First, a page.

Neighborhood pubs in Salt Lake City? Not so fast, brother
Don't tap that keg yet.
Mayor Ralph Becker's proposal to overhaul Salt Lake City's decades-old alcohol zoning ordinance to allow, among other things, neighborhood pubs may be in trouble.
After an onslaught of negative testimonials from residents against neighborhood bars and pubs at a Tuesday evening public hearing, the Salt Lake City Council said it would take a new look at the proposal it once seemed to support.
In Utah, when the words "alcohol" and "neighborhoods" are mixed together, the conversation can bubble over like a brew with too much head. Several dozen residents told the council in no uncertain terms that Becker's proposal that would allow neighborhood pubs would be destructive to residential areas.
Many cited safety issues, including increased traffic, drunken driving and crime.
Jon Dibble, a longtime resident of the neighborhood surrounding 1300 South and 2100 East, said adopting Becker's alcohol zoning regulations would be "destructive to neighborhoods."
Dibble said he's not against bars generally, but "we don't need bars in every residential neighborhood."
And, he said, in an interview, if the proposed ordinance were to pass, his neighborhood would become a "zoo."
Pubs and sports bars will attract University of Utah students before and after games and that could lead to drunken chaos in what have been quiet communities.
Further, Dibble fears that bars and pubs would negatively impact property values.
Majorie Johnson told the council that she had just remodeled her house in what she described as a safe neighborhood at 1000 South and 2000 East.
"But we didn't plan bars on our doors and windows," she said referring to her belief that crime shoots up in areas where bars and pubs sell alcohol.
By contrast, Salt Lake City resident David Perschon explained to the council that current zoning laws require residents to drink and drive because there are no pubs in most neighborhoods.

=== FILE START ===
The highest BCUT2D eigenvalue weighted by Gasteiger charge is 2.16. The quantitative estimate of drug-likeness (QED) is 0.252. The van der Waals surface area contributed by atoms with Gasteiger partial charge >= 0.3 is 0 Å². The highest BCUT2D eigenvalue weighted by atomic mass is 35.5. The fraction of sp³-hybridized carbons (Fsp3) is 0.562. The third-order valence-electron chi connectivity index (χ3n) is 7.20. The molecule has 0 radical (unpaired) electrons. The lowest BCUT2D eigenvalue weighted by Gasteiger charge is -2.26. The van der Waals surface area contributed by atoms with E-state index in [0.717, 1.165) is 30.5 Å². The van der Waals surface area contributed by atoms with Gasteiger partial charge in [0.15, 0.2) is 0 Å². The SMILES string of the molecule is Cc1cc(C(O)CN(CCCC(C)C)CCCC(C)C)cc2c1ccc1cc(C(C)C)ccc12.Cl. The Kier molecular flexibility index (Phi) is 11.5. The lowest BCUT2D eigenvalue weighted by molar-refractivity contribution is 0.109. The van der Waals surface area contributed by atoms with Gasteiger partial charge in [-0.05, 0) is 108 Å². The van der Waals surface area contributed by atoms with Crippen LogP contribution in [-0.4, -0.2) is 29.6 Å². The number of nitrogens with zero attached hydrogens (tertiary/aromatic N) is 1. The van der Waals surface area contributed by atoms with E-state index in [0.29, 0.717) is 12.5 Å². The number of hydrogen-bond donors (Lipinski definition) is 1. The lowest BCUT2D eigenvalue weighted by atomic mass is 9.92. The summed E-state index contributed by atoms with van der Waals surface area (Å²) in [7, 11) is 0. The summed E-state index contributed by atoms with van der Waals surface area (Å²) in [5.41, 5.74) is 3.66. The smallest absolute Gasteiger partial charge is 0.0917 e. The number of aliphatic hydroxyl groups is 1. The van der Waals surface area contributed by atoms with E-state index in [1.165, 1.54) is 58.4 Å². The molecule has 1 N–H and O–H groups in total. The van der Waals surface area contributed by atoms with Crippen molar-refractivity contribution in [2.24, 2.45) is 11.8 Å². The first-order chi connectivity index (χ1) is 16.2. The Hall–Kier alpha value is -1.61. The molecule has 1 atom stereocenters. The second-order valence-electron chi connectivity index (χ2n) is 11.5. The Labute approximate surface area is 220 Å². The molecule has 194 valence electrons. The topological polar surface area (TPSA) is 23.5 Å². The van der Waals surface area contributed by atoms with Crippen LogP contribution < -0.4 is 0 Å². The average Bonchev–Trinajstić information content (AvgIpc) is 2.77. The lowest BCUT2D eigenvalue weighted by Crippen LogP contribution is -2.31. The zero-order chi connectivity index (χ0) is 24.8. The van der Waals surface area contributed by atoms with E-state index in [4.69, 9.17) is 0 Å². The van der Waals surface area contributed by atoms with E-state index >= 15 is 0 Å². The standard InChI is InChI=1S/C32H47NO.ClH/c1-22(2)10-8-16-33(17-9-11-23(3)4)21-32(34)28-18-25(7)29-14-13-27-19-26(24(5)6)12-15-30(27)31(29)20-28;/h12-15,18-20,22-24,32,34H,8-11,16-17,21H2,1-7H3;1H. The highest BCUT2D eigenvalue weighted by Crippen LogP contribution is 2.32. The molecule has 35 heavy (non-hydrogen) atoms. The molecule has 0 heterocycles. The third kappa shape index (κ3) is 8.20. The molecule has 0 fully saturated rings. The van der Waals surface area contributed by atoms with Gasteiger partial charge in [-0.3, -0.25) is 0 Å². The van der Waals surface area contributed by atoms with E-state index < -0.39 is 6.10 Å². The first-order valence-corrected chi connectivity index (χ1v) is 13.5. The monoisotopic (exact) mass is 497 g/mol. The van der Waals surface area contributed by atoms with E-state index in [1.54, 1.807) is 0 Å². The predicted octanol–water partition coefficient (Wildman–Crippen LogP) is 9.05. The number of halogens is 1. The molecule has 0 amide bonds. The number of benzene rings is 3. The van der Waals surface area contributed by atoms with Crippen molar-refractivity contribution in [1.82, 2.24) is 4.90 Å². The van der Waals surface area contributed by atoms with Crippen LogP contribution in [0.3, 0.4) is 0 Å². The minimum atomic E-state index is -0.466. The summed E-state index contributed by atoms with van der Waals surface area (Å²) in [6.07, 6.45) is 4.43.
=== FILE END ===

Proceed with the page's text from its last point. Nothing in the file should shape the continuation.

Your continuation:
In an interview, Perschon said that "neighborhood pubs and neighborhood bars exist in every neighborhood in every city in the world."
Residents who conjured up horror stories surrounding pubs don't know what they are talking about and are "living in fear," he said.
"Living in fear doesn't create community and it doesn't create neighborhoods."
After listening to residents, Councilman Charlie Luke suggested the council amend the proposed ordinance and drop alcohol sales in the Residential Business zone, the Neighborhood Commercial zone and the Community Business District.
"We are trying to treat all neighborhoods the same," he said of the proposal. "When we look at some neighborhoods, it's not appropriate."
Council Chairman Soren Simonsen said he would appoint a subcommittee to study Luke's proposal.
In an interview, Becker's spokesman Art Raymond said that removing those zones from the proposed ordinance would defeat the purpose of zoning that seeks to create walkable neighborhoods.
"The intent was not so much go create pubs as it was to create the opportunity for economic development. It's a plus for walkable communities," Raymond said.
The council will next address the issue at its Aug. 14 work session.
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